Spanish architect Emma Martí has converted an 18th-century townhouse on the Balearic island of Menorca into the intimate eight-bedroom Hevresac Hotel, taking over all of its five floors from basement to attic.
The building, which originally belonged to a local merchant and privateer, is set in the historic centre of Mahón – a former trade hub that still bears traces of French and English culture after spending many years under colonial rule.
Hevresac owners Ignasi Truyol and Stephanie Mahé brought Martí on board for the renovation in part because she was an old friend, who they thought could be trusted to conserve and enhance the spirit and character of the building.
Martí’s aim for the project was to fill the building with light and life while preserving its wealth of existing architectural elements, from wooden beams and mosaic flooring to stucco walls and staircases.
“The aim of the project was to create a fresh and inspiring hotel that values the beauty of the existing architecture,” said the hotel’s owners.
Hevresac’s original floors, covered variously in wooden parquet and encaustic cement tiles, were carefully preserved.
In areas where it was not possible to retain the original elements, Martí chose a new design language using modern equivalents of these original materials, including micro-cement.
The renovation process revealed both the stucco on the walls and the original paintwork on the beams, uncovering part of the building’s hidden history.
The original wrought iron columns in the living room are now a celebrated feature. Less noticeable but equally interesting is the Masonic symbolism on the wrought-iron railing of the marble staircase at the entrance.
Martí also wanted to preserve the original room structure of the townhouse.
To allow for this, she added private bathrooms within each of the existing bedrooms using a lightweight timber framing system made of solid Flanders pine, while three-ply spruce boards form partitions, headboards and wardrobes in each bedroom.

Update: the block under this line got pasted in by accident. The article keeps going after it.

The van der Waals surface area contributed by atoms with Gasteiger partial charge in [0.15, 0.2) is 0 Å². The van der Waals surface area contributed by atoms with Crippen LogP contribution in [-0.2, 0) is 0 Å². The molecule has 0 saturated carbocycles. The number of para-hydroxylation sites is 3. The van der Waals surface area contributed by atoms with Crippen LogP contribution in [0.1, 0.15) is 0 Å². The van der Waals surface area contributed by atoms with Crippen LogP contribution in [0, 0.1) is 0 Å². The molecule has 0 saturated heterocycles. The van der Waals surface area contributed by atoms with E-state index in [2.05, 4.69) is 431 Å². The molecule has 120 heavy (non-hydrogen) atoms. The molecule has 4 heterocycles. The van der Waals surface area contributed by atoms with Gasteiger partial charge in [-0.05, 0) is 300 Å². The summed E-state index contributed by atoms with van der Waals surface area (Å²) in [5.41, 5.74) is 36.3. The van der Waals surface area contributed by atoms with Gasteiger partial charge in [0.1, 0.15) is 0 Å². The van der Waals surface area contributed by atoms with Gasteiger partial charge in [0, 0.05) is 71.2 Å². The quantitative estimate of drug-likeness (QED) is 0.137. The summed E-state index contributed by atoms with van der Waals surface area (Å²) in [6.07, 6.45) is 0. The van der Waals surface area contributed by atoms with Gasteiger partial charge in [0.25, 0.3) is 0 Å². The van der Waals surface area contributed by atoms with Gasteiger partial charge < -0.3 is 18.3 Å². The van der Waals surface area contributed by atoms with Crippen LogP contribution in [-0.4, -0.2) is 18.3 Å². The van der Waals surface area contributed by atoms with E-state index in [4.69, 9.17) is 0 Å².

“Martí’s intention is for the new materials to coexist and harmonise with the originals, providing a new language, lightness and contemporaneity,” the owners said.
A new staircase – also utilising spruce ply – now coexists with the original staircase, providing an alternative route through the Hevresac Hotel.
The material is key to the contemporary language of the new insertions, which sit clearly differentiated alongside layers of the building’s past.
“I like to work with an honest and frank attitude towards the island’s architectural heritage,” Martí told Dezeen. “I wanted it to be clear what our intervention was, not to highlight it but to highlight the value of what existed in the building.”
To fill the spaces with natural light, several skylights were added on the upper floor, with one above the main stairwell as well as three new openings in the facade.
In the basement, the vaulted ceiling made of local marés stone required an intervention to lighten the space.
Martí’s response was to remove a bay of the existing vault and install a new, more comfortable staircase to link the ground floor with the basement and flood the space with light.
Hevresac’s choice of furnishings reflects Mahón’s cosmopolitan history, including an eclectic assembly of antique, vintage and contemporary pieces from all over Europe.
Among them are Nanimarquina rugs, Achille Castiglioni lights and some of Marcel Breuer‘s Cesca chairs, as well as items from Menorcan antique dealers including Alcolea & Kraus and Antics Antigüedades.
“It’s a kind of synergy,” the owners said. “Together, the components project a warm, creative and personal composition, which is more than the algebraical sum of those individual pieces.”
Martí, who founded her self-titled studio Emma Martí Arquitectura in Menorca in 2013, has since completed a number of projects on the island.
Among them is a work retreat inside an abandoned girls’ school, with design-driven spaces where businesses can host meetings or team-building sessions.
The photography is by Pol Viladoms